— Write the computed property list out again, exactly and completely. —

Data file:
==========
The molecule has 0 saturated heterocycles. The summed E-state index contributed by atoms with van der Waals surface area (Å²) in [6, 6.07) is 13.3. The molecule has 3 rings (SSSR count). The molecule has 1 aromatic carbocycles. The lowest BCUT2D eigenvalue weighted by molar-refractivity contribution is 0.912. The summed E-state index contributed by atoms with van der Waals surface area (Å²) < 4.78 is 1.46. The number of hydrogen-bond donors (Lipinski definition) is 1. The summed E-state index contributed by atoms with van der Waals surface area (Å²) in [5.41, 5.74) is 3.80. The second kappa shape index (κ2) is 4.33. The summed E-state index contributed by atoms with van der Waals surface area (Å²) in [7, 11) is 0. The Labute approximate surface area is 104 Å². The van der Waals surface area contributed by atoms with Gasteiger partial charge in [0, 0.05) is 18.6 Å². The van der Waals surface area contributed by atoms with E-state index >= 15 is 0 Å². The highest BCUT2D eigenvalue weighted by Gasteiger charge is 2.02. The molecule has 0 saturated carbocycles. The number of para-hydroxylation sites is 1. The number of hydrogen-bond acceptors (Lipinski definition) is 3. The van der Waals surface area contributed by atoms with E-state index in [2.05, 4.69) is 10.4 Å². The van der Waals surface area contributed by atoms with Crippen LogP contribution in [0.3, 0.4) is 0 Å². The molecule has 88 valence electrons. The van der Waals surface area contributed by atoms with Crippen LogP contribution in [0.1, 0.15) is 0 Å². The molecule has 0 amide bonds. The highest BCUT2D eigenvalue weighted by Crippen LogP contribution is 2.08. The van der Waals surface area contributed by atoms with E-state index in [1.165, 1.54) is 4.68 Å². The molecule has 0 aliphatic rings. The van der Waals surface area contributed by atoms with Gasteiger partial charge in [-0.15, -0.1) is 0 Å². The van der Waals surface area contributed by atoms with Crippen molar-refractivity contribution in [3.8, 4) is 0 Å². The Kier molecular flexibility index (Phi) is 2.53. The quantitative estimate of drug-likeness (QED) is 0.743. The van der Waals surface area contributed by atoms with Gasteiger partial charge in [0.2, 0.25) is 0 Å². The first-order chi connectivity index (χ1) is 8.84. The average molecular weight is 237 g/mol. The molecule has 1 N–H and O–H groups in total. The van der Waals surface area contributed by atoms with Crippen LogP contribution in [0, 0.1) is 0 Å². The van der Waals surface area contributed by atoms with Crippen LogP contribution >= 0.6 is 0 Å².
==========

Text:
The molecule has 0 saturated heterocycles. The summed E-state index contributed by atoms with van der Waals surface area (Å²) in [6, 6.07) is 13.3. The molecule has 3 rings (SSSR count). The molecule has 1 aromatic carbocycles. The lowest BCUT2D eigenvalue weighted by molar-refractivity contribution is 0.912. The summed E-state index contributed by atoms with van der Waals surface area (Å²) < 4.78 is 1.46. The number of hydrogen-bond donors (Lipinski definition) is 1. The summed E-state index contributed by atoms with van der Waals surface area (Å²) in [5.41, 5.74) is 3.80. The second kappa shape index (κ2) is 4.33. The summed E-state index contributed by atoms with van der Waals surface area (Å²) in [7, 11) is 0. The Labute approximate surface area is 104 Å². The van der Waals surface area contributed by atoms with Gasteiger partial charge in [0, 0.05) is 18.6 Å². The van der Waals surface area contributed by atoms with E-state index >= 15 is 0 Å². The highest BCUT2D eigenvalue weighted by Gasteiger charge is 2.02. The molecule has 0 saturated carbocycles. The number of para-hydroxylation sites is 1. The number of hydrogen-bond acceptors (Lipinski definition) is 3. The van der Waals surface area contributed by atoms with E-state index in [2.05, 4.69) is 10.4 Å². The van der Waals surface area contributed by atoms with Crippen LogP contribution in [0.3, 0.4) is 0 Å². The molecule has 88 valence electrons. The van der Waals surface area contributed by atoms with Crippen LogP contribution in [0.1, 0.15) is 0 Å². The molecule has 0 amide bonds. The highest BCUT2D eigenvalue weighted by Crippen LogP contribution is 2.08. The van der Waals surface area contributed by atoms with E-state index in [1.165, 1.54) is 4.68 Å². The molecule has 0 aliphatic rings. The van der Waals surface area contributed by atoms with Gasteiger partial charge in [-0.15, -0.1) is 0 Å². The van der Waals surface area contributed by atoms with Crippen molar-refractivity contribution in [3.8, 4) is 0 Å². The Kier molecular flexibility index (Phi) is 2.53. The quantitative estimate of drug-likeness (QED) is 0.743. The van der Waals surface area contributed by atoms with Gasteiger partial charge in [0.2, 0.25) is 0 Å². The first-order chi connectivity index (χ1) is 8.84. The average molecular weight is 237 g/mol. The molecule has 1 N–H and O–H groups in total. The van der Waals surface area contributed by atoms with Crippen LogP contribution in [0, 0.1) is 0 Å². The van der Waals surface area contributed by atoms with Crippen LogP contribution >= 0.6 is 0 Å².